SkinJect, a Pittsburgh-based device company, said it reached a deal with the University of Pittsburgh to license a minimally invasive treatment for common forms of nonmelanoma skin cancer, basal cell and squamous cell carcinoma.
The agreement covers the company’s SkinJect patch, which is about the size of a thumb and contains dissolvable microneedles that can deliver a chemotherapeutic drug that kills an existing skin cancer. The patch is applied in a physician’s office once a week for three weeks. The microneedles on the patch are less than a millimeter long and dissolve within 15 minutes of application.
The company said it will file an Investigational New Drug application for the device with the FDA either late this year or early next year.
Additionally, newly formed Velocity Fund Partners, a private equity firm that targets products and healthcare services in the life sciences industry, announced that it made a “significant investment” in SkinJect. The amount of the funding wasn’t disclosed.
“This device has the potential to transform the fields of dermatology and oncology,” Jim Nolan, president and CEO of SkinJect, said in a statement. "Its commercial future is extremely promising."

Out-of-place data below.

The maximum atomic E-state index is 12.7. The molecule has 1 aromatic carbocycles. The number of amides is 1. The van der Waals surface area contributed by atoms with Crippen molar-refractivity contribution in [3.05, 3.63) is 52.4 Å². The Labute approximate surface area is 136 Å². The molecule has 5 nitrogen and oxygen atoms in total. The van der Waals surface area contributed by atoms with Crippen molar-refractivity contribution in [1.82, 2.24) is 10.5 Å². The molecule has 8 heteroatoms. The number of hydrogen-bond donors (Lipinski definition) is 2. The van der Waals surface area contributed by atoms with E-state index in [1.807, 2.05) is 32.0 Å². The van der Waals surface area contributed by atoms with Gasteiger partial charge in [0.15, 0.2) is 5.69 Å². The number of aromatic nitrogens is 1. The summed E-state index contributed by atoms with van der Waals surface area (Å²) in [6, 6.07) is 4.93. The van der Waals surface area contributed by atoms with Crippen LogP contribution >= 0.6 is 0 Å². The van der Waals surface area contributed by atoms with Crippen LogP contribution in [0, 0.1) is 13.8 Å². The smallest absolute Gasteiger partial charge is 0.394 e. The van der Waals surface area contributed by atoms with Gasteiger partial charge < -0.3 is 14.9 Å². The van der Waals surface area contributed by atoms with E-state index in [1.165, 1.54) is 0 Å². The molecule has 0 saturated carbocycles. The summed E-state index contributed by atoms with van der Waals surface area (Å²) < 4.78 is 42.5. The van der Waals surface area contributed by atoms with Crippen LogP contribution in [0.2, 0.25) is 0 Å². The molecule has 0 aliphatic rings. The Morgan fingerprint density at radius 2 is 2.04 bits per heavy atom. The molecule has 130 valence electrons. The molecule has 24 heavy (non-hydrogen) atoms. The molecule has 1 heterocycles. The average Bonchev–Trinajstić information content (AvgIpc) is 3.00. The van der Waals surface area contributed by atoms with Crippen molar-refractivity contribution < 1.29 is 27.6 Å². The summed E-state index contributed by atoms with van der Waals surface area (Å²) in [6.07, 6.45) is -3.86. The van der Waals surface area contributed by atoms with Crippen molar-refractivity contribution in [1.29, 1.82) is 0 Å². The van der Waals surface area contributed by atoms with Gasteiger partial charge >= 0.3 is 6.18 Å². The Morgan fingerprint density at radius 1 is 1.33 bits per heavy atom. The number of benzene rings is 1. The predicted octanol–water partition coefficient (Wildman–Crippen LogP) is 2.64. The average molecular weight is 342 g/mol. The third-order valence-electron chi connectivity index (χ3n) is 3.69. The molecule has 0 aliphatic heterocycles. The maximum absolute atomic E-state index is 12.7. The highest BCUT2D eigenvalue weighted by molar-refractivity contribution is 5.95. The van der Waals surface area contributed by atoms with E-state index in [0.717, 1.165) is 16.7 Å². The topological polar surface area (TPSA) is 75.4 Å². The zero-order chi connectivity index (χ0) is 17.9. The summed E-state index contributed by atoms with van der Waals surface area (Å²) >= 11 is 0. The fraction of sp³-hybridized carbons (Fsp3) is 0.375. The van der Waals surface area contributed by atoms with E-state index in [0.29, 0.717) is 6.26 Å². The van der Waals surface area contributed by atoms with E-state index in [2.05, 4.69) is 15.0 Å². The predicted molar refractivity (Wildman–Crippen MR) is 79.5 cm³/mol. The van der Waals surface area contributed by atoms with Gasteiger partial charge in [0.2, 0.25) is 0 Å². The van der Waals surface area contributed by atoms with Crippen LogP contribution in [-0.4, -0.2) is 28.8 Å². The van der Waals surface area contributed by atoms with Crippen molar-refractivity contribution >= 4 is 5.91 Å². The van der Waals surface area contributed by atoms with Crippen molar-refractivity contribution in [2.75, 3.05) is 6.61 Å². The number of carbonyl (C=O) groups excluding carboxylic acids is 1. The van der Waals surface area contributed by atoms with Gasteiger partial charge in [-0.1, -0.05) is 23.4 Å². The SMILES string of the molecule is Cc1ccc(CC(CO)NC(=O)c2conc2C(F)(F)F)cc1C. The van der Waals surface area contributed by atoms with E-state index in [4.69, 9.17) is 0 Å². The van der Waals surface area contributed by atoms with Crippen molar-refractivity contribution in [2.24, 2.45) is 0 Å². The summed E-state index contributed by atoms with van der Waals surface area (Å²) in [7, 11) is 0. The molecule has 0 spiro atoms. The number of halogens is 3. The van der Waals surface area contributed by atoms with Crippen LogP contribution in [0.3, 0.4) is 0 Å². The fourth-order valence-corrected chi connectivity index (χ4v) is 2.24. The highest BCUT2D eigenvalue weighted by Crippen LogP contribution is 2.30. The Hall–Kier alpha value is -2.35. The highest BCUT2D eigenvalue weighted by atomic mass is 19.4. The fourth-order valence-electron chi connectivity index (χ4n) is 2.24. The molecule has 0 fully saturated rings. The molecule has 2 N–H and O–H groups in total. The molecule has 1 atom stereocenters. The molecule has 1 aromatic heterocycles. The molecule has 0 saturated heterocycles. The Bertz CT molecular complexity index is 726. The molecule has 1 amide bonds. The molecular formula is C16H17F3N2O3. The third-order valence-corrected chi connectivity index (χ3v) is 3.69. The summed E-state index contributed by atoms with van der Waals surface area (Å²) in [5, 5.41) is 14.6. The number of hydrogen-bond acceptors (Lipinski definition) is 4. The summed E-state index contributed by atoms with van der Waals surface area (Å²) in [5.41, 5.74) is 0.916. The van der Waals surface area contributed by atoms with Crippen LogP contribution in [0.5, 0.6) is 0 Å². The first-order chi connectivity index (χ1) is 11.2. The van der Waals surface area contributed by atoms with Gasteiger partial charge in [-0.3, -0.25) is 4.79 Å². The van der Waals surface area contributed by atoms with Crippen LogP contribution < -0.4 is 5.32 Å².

The device was created by Dr. Louis Falo, who chairs Pittsburgh’s Department of Dermatology, and O. Burak Ozdoganlar, a professor of mechanical engineering and materials science and engineering at Carnegie Mellon University. The two are scientific advisers to SkinJect, which is developing the microneedle array.
Recently, researchers at the University of British Columbia and Switzerland’s Paul Scherrer Institut said they developed a microneedle that painlessly measures drugs in a patient’s bloodstream without requiring expensive and invasive blood draws.
Their device is a small, thin patch that is pressed against a patient’s arm during medical treatment. Its minute, needlelike projection measures less than half a millimeter long and doesn’t penetrate the skin like a standard hypodermic needle.
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